Here we will show the apply_all method.

``` ruby Codesake::Dawn::Engine apply_all method def apply_all load_knowledge_base if @checks.nil? return false if @checks.empty?

@checks.each do |check| @applied « { :name => name } check.ruby_version = self.ruby_version[:version] check.detected_ruby = self.ruby_version if check.kind == Codesake::Dawn::KnowledgeBase::RUBY_VERSION_CHECK check.dependencies = self.connected_gems if check.kind == Codesake::Dawn::KnowledgeBase::DEPENDENCY_CHECK check.root_dir = if check.kind == Codesake::Dawn::KnowledgeBase::PATTERN_MATCH_CHECK @vulnerabilities «  if check.vuln? @mitigated_issues «  if check.mitigated? end



It's up to this method to pass specific project information to the security
check to see if the target application is vulnerable or not.

Security analysis results are stored in two different arrays:

* vulnerabilities
* mitigated_issues

The *vulnerabilities* array contains security checks that affect target application. The *mitigated_issues* contains potentially dangerous security issues that however are mitigated for a particular side condition like the version of the ruby interpreter or a particular gem in the Gemfile.

As example you may want to take the
security check. There are some versions of the rails framework that are
affected by a SQL injection because JSON data are not properly transformed into
YAML. However this vulnerability is mitigated if the project uses the yajl

So a typical dawn security analysis work out is:

* create an engine, setting up the target
* loading the knowledge base
* applying all the security checks
* loop through the vulnerabilities found and create the output

### The checks

The skelethon of the security part is the
that is the basis for the three different kind of security checks out there.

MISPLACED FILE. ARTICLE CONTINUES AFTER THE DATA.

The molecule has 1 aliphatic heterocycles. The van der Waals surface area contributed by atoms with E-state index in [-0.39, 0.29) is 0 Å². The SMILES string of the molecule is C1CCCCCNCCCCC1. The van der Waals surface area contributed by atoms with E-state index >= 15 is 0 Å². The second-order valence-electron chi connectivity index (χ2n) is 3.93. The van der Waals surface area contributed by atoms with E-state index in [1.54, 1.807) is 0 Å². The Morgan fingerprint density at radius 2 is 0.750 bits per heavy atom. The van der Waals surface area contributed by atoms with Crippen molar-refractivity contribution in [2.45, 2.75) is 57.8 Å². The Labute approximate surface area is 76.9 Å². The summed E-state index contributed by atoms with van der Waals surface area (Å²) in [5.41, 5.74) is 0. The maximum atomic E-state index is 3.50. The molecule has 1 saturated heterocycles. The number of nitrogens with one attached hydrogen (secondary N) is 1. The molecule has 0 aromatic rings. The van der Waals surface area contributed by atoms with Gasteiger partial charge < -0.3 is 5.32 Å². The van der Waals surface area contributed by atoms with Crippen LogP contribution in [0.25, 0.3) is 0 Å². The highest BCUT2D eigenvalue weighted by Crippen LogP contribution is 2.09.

All the core security checks modules include BasicCheck and they expose a
boolean method vuln? that says if the target is vulnerable or not a particular
knowledge base check. Those modules are:

* [Codesake::Dawn::Kb::PatternMatchCheck](
* [Codesake::Dawn::Kb::DependencyCheck](
* [Codesake::Dawn::Kb::RubyVersionCheck](

A generic check in the knowledge base includes one of those modules, populating
the super call during initialization and no more. All the logic is in those
three core security check module.

As example, let's talk again about CVE-2013-0333 security check. This is the way it looks like.

``` ruby Codesake::Dawn::Kb::CVE-2013-0333
module Codesake
	module Dawn
		module Kb
			# Automatically created with rake on 2013-04-30
			class CVE_2013_0333
				include DependencyCheck

				def initialize
          message = "lib/active_support/json/backends/yaml.rb in Ruby on Rails 2.3.x before 2.3.16 and 3.0.x before 3.0.20 does not properly convert JSON data to YAML data for processing by a YAML parser, which allows remote attackers to execute arbitrary code, conduct SQL injection attacks, or bypass authentication via crafted data that triggers unsafe decoding, a different vulnerability than CVE-2013-0156." 
            :release_date =>, 1, 30),
            :mitigation=>"Please upgrade rails version at least to 2.3.16 or 3.0.20. As a general rule, using the latest stable rails version is recommended.",

          self.safe_dependencies = [{:name=>"rails", :version=>['2.3.16', '3.0.20']}]
          self.aux_mitigation_gem = {:name=>"yajl", :versione=>['any']}

Off by one

The competitive matrix out there is intended to make a comparison between dawn and other ruby security source code scanners out there. Feel free to help me in filling the table.

dawn companion will be a future gem named codesake-dusk containing the dynamic testing part.

Soon, when dawn version 1.0 will be out it will be also served as paid API served in application security startup but this is another story I’ll talk about in the future.

Enjoy it!

image courtesy by John